No, I’m not talking about priests abusing boys back in the 1960s. I’m talking about public schools today.
Los Angeles police are investigating a teacher aide at Miramonte Elementary School who allegedly sent love letters to an 11-year-old student. The student’s mother discovered the letters in 2009, but she says police and school officials didn’t take the matter seriously until last week, when two other teachers at the same school were arrested for sexually abusing students in separate cases. Is sexual abuse in schools really as common as these reports make it seem?
Possibly. The best available study suggests that about 10 percent of students suffer some form of sexual abuse during their school careers. In the 2000 report, commissioned by the American Association of University Women, surveyors asked students between eighth and 11th grades whether they had ever experienced inappropriate sexual conduct at school. The list of such conduct included lewd comments, exposure to pornography, peeping in the locker room, and sexual touching or grabbing. Around one in 10 students said they had been the victim of one or more such things from a teacher or other school employee, and two-thirds of those reported the incident involved physical contact. If these numbers are representative of the student population nationwide, 4.5 million students currently in grades K-12 have suffered some form of sexual abuse by an educator, and more than 3 million have experienced sexual touching or assault. This number would include both inappropriate romantic relationships between teachers and upperclassmen, and outright pedophilia.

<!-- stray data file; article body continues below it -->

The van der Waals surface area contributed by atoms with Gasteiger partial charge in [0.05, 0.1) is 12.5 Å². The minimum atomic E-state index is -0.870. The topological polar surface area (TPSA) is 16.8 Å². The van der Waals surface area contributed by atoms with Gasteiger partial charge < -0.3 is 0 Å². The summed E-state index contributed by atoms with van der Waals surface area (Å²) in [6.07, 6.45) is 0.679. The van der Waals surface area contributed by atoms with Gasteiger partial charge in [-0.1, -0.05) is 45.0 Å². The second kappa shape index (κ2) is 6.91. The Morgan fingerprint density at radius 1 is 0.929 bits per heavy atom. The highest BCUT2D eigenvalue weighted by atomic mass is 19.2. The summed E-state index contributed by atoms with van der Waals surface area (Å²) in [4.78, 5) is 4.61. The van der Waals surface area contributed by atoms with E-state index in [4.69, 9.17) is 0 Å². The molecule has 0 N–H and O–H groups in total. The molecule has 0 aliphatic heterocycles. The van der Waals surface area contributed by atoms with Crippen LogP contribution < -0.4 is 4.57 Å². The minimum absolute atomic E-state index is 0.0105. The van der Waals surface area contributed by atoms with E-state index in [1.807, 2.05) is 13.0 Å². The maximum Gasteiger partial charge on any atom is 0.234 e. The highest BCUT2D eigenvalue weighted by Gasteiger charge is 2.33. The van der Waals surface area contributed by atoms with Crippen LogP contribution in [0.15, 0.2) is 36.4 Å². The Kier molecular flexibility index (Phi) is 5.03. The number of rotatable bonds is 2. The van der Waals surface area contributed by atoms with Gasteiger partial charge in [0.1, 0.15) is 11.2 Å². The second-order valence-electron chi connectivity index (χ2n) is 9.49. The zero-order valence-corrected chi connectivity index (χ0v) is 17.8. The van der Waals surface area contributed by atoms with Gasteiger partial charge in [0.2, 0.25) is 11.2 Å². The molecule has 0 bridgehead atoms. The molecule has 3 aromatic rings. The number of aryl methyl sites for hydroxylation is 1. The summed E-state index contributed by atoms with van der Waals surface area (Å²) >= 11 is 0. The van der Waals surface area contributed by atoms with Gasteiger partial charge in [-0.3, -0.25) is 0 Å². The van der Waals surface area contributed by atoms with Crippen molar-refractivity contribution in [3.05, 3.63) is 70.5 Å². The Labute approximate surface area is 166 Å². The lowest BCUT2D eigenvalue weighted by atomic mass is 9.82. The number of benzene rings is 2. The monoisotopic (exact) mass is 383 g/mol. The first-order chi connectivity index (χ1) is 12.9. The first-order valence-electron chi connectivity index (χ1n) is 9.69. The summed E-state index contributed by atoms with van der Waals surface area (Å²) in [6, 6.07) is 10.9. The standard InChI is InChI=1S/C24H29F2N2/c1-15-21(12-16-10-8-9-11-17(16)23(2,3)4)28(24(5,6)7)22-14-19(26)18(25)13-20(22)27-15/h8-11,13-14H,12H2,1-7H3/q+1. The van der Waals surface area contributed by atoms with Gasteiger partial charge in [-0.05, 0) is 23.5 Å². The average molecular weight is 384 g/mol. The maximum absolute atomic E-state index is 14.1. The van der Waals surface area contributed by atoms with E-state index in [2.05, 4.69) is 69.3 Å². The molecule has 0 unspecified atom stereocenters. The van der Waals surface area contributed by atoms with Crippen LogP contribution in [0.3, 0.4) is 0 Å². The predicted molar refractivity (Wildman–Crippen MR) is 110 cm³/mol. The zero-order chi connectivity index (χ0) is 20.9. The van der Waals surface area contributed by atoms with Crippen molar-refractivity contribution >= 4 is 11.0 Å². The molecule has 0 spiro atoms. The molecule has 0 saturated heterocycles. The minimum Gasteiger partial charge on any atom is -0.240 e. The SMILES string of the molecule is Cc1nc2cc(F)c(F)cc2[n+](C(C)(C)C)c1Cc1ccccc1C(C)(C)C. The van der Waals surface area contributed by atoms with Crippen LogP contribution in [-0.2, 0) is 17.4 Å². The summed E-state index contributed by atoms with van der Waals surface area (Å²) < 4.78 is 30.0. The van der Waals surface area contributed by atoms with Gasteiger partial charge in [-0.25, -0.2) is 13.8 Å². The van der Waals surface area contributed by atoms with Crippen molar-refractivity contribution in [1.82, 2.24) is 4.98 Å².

For over a decade, and more, we’ve known this situation existed in public schools. The media, however, rather than report on this current problem, continues to harp on Catholic priests who did what they did 50 years ago. Indeed, it should be reported, but how about a little perspective? The occasional comely female teacher who hits on boys in her classes is occasionally highlighted, but the study cited here is but 12 years old, and there is no evidence that the incidence has decreased.
The professor who worked on the best study of its kind on the subject, Charol Shakeshaft of Virginia Commonwealth University, should be on your news radar. She contributed to this linked report as well.
Schools today do exactly what the Catholic Church did in the 60s; ignore the problem and move teachers to another district. ("Passing the trash", as they call it.) But the media have not given public schools nearly the investigation that they’ve given the Catholic Church, instead solely focusing on individual cases, so as to make the problem seem more isolated than it is.